10:45am. “Amy Winehouse died,” someone’s posted on Facebook. What? Well, have to check it out anyway. Quick Google: Daily Mail is saying so. Really? Really? Within a matter of seconds, Guardian and Telegraph and BBC have it up too. Fuck. Fuck. Really? This can’t be true. Give it ten minutes. But the news keeps coming in. “London police have confirmed the death of a 27-year-old female…”
11:15am. A stomach knot and all I can think is that the media killed Amy Winehouse. With its salivating predatory need for photos, the more grotesque the better, and stories fabricated or not, who cares, post it up now and get those clicks! That concert in Belgrade—even I clicked on the link, and after about ten seconds of the video I couldn’t watch anymore. But I clicked on the link. Another click means another vote that tells the media AMY WINEHOUSE DISASTER = SITE TRAFFIC VICTORY, and I cast it, and you cast it, and we all cast it. The result is more posts about Amy Winehouse, the ugly, wandering, makeupless falling down trainwreck, to satiate the public hunger and boost the Alexa rating and the advertising rate card. See? The media killed Amy Winehouse. Or if it didn’t, it certainly obliterated any chances she may have had at getting better. This, I know: When the media places your life in a certain frame, over and over, you cannot grow out of that frame. Here is the narrative since 2008: “Amy Winehouse: Hopeless Addict.” Over and over. How could she be anything but? Jesus, we all killed Amy Winehouse.
12:30pm. Someone calls and tells me they saw the thing in the paper about my mom, and I tell them I’m actually kind of more beat up about Amy Winehouse. And: I never saw her perform. She only played San Francisco once, at Popscene right after the record came out. It was completely sold out, and I’d’ve tried to buy a scalped ticked, but she’d already canceled a bunch of shows already and I didn’t want to take chances. Later, she canceled two shows at the Warfield. Man.
1:10pm. Denial. Was Back to Black really even anything special? The soul revival had been on full blast since 1999, with Brainfreeze and Alice Russell and Tru Thoughts and Dap-Tone and Sharon Jones and Sister Funk and Keb Darge, and all Amy Winehouse did was come along and do the same thing but be skinny, and white, and pretty, and have a bloggable hairdo. Hers was a double steal: she wasn’t just hijacking the Shirelles, she was plundering a rich underground club scene. Remembering a pitch to an editor about the Dap-Kings, and how they deserved more credit for making Amy Winehouse who she was. A friend tweets: “Not to downplay the loss of another human life but can we admit that Ronson was the brains behind the operation?” Yeah, like what did Amy Winehouse even do anyway, but what people told her to do?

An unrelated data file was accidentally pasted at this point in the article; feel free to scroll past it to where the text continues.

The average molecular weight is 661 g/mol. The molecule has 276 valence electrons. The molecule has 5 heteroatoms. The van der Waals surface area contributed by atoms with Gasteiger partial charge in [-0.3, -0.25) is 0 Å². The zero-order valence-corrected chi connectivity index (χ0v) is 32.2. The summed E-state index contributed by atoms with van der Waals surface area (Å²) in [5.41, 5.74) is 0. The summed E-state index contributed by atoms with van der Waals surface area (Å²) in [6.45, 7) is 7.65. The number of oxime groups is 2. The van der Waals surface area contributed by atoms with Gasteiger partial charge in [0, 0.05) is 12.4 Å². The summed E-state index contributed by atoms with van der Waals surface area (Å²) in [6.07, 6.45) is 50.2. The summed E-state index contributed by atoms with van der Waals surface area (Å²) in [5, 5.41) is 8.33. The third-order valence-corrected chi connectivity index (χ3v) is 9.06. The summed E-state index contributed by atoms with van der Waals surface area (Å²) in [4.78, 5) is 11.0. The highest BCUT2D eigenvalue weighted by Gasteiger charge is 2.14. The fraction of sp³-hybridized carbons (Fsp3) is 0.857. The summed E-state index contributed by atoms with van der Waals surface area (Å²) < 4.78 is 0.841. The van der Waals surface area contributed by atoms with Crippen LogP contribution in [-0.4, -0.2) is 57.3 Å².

2:13pm. That’s crazy. I know I really liked Back to Black, played the hell out of it. Didn’t I write something about it when it came out? Oh, look, here it is:
…Winehouse has got a goddamn voice to shake the T-cells out of your bloodstream, replace them with a revamping toxin of shudder and sway and exit your system, laughing, while you walk in perfect rhythm for the next two weeks. By any estimation, it comes from a place deeper and larger than her lanky frame could possibly contain, and it evokes both Dusty Springfield and Gil Scott-Heron, with one part come-hither and two parts gettda-fuck-outta-here. On her sophomore album, Back to Black, she’s backed by a stellar band (aided themselves by the welcome trend of retro-soul recording techniques), sounding thoroughly fresher than the processed sugar fix of most U.K. buzz-girls. The songs are all from Winehouse’s own pen, and they read like a series of esoteric MySpace comments: “What kind of fuckery is this? / You made me miss the Slick Rick gig.”
Yes, it seems, I liked it. (Ha ha, MySpace.) I remember now that it made me feel like a teenager in love, in Detroit, in 1968. And all the songs were written by Amy herself? Okay. I have to listen to this record again. I know death makes music sound different; I’m going into this with my guard up.